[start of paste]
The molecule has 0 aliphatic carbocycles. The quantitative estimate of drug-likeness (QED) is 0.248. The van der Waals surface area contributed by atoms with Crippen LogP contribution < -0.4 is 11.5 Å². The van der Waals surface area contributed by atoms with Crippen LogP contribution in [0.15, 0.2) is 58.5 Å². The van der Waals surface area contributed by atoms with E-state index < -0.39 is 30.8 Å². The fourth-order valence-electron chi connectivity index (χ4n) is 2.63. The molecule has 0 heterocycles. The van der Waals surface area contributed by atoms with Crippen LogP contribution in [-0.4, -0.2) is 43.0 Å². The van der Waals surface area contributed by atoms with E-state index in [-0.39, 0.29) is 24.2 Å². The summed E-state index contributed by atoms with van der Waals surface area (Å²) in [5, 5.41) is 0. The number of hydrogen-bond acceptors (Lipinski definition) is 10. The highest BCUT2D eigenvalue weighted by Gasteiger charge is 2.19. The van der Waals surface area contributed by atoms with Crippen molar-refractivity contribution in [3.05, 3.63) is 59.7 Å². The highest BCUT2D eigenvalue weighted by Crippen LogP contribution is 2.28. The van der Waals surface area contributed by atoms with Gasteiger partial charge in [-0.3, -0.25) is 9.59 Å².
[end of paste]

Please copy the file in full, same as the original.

The molecule has 0 aliphatic carbocycles. The quantitative estimate of drug-likeness (QED) is 0.248. The van der Waals surface area contributed by atoms with Crippen LogP contribution < -0.4 is 11.5 Å². The van der Waals surface area contributed by atoms with Crippen LogP contribution in [0.15, 0.2) is 58.5 Å². The van der Waals surface area contributed by atoms with E-state index < -0.39 is 30.8 Å². The fourth-order valence-electron chi connectivity index (χ4n) is 2.63. The molecule has 0 heterocycles. The van der Waals surface area contributed by atoms with Crippen LogP contribution in [-0.4, -0.2) is 43.0 Å². The van der Waals surface area contributed by atoms with E-state index in [-0.39, 0.29) is 24.2 Å². The summed E-state index contributed by atoms with van der Waals surface area (Å²) in [5, 5.41) is 0. The number of hydrogen-bond acceptors (Lipinski definition) is 10. The highest BCUT2D eigenvalue weighted by Gasteiger charge is 2.19. The van der Waals surface area contributed by atoms with Crippen molar-refractivity contribution in [3.05, 3.63) is 59.7 Å². The highest BCUT2D eigenvalue weighted by Crippen LogP contribution is 2.28. The van der Waals surface area contributed by atoms with Gasteiger partial charge in [-0.3, -0.25) is 9.59 Å².